In my opinion this is one of the main reasons why Superman is such a great character. The dichotomy he represents. Here is a being who can shoot lasers from his eyes, move planets, and sneeze tornadoes, and he doesn’t see himself as a god who must rule over earth. Instead he sees the goodness of humanity. He wants us to solve all of the problems which plague us on our own. He is there for us when we stumble and fall. That’s his character, he is the best in all of us. He will never stop fighting for us, no matter what. It doesn’t matter what he goes through, he’ll come back, stronger than ever because he believes we can do better. Superman doesn’t do good for the sake of doing good, he does it to inspire others to do good as well. If he starts by helping us, what’s stopping someone else from doing the same? My favourite quote about Superman is by Mark Waid in his introduction – from, in my opinion, the greatest Superman story ever told – All-Star Superman by Grant Morrison and Frank Quitely. Waid states, “Gods achieve their power by encouraging us to believe in them. Superman achieves his power by believing in us.”
Every time someone tells me Superman is boring because he’s invincible I clench my fists. Just because Superman is invincible doesn’t mean he doesn’t feel pain. He grew up on Earth and was raised by loving parents. He cares about his adopted home world more than himself. He has family, friends, and hopefully Lois (again soon). Not all of his problems can be fixed by punching the bad guy in the face. Some of Superman’s best stories are ones where he is put in moral dilemmas. What if he’s forced to kill? Or he has to choose who to save? No matter how tough the decision, Superman always makes the right one – not the easy one, or quick one, or the best for him. The right one. Because at the end of the day, that’s the only one worth choosing.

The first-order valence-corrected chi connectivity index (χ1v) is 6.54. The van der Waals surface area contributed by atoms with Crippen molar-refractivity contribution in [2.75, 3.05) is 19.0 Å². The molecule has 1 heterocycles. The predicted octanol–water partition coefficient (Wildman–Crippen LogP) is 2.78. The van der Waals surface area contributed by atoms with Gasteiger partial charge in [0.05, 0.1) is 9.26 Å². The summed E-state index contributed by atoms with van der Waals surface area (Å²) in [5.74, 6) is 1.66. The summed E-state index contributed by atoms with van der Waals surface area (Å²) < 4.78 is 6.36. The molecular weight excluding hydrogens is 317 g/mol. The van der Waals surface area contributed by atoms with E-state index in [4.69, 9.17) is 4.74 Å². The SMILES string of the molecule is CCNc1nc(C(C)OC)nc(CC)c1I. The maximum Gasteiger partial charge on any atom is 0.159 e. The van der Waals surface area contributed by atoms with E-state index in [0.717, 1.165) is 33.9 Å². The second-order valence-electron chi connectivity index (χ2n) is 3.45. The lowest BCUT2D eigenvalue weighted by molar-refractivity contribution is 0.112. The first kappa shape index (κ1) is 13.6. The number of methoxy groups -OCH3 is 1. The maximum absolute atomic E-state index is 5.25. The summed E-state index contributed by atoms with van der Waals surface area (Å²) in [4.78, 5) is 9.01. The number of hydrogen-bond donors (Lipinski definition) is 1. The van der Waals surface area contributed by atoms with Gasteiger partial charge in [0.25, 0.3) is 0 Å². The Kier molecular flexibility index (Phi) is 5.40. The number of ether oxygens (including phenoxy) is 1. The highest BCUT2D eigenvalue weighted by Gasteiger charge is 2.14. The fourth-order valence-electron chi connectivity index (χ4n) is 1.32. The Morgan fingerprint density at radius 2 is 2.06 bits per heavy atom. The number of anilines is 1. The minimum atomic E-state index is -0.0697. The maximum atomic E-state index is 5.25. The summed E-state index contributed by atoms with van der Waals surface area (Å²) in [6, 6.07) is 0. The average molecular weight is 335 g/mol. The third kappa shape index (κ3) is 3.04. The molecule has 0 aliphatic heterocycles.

Kryptonite…what can I say about it that hasn’t been said? It’s used as a plot device. It’s an example of lazy writing. How can the greatest superhero’s arch nemesis be a rock? This argument always stumped me. I had no comeback. The only thing I could do was change the course of the conversation away from kryptonite. However, when after thinking about it, the existence of kryptonite is important. All I had to do was stop looking at it as a rock. Kryptonite is a meteor rock from Superman’s home planet of Krypton. There are different colours and variations, however I will be focusing on the main kind. The green kind. The kind which is deadly to Superman. Kryptonite makes Superman more relatable. Not by giving him a way to be hurt or killed, but rather it reminds us of our own weaknesses which we deal with. We have our vices, our temptations, and habits which are bad for us. Kryptonite takes away Superman’s perfection, just like how our own weaknesses chip away at us and prevent us from being our best selves. We may dismiss kryptonite as a stupid rock, but think about how we see other people’s weaknesses: unless they are major, do we not give the same dismissive stance? How can Superman be beat by a stupid rock, it’s just a rock right? Yes, it is – but to understand how and why, we have to understand where it’s from. Not so different from our own lives, we can’t overcome our own weaknesses without understanding them first.